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Early allopolyploid evolution in the post-Neolithic Brassica napus oilseed genome

Science  22 Aug 2014:
Vol. 345, Issue 6199, pp. 950-953
DOI: 10.1126/science.1253435

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The genomic origins of rape oilseed

Many domesticated plants arose through the meeting of multiple genomes through hybridization and genome doubling, known as polyploidy. Chalhoub et al. sequenced the polyploid genome of Brassica napus, which originated from a recent combination of two distinct genomes approximately 7500 years ago and gave rise to the crops of rape oilseed (canola), kale, and rutabaga. B. napus has undergone multiple events affecting differently sized genetic regions where a gene from one progenitor species has been converted to the copy from a second progenitor species. Some of these gene conversion events appear to have been selected by humans as part of the process of domestication and crop improvement.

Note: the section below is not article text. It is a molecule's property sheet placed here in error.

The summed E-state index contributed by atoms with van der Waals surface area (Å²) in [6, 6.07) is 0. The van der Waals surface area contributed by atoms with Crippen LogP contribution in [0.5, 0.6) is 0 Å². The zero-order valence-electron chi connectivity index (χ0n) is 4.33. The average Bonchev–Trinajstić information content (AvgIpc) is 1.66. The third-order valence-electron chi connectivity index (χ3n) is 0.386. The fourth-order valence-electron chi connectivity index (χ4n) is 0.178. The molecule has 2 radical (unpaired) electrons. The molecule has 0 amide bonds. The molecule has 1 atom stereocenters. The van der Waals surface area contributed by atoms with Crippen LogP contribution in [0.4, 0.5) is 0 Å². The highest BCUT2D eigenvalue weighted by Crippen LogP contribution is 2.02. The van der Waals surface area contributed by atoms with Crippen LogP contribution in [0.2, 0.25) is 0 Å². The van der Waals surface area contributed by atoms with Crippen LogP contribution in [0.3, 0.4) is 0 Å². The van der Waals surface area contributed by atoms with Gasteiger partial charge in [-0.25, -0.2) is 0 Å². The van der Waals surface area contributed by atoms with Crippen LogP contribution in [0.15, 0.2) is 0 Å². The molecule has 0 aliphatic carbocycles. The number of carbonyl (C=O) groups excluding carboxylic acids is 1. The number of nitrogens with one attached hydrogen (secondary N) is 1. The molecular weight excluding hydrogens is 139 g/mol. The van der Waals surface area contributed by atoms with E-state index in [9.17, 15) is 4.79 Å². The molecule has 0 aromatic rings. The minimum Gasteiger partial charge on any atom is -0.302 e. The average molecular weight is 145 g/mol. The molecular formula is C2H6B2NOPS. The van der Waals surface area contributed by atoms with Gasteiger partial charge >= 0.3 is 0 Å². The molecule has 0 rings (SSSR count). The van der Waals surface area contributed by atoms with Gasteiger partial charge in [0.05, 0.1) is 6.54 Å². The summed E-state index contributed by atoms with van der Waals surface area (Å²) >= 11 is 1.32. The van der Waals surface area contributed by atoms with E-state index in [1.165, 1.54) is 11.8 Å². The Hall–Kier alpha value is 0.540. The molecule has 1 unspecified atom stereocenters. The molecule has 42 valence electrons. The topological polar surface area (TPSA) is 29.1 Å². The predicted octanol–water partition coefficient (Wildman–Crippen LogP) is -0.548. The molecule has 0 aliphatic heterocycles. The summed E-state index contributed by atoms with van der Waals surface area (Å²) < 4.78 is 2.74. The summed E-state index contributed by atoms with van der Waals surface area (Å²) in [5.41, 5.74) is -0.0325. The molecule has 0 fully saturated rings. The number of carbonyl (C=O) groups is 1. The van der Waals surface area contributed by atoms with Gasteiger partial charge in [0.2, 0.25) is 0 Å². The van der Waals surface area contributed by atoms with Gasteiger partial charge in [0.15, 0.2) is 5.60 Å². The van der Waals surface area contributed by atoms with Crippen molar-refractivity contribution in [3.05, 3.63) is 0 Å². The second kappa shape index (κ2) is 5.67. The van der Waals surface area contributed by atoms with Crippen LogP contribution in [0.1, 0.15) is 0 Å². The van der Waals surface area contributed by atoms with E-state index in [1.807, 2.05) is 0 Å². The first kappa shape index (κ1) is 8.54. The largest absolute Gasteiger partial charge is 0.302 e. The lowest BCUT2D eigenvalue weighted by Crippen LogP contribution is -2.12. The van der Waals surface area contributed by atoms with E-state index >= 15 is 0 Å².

Science, this issue p. 950

Abstract

Oilseed rape (Brassica napus L.) was formed ~7500 years ago by hybridization between B. rapa and B. oleracea, followed by chromosome doubling, a process known as allopolyploidy. Together with more ancient polyploidizations, this conferred an aggregate 72× genome multiplication since the origin of angiosperms and high gene content. We examined the B. napus genome and the consequences of its recent duplication. The constituent An and Cn subgenomes are engaged in subtle structural, functional, and epigenetic cross-talk, with abundant homeologous exchanges. Incipient gene loss and expression divergence have begun. Selection in B. napus oilseed types has accelerated the loss of glucosinolate genes, while preserving expansion of oil biosynthesis genes. These processes provide insights into allopolyploid evolution and its relationship with crop domestication and improvement.

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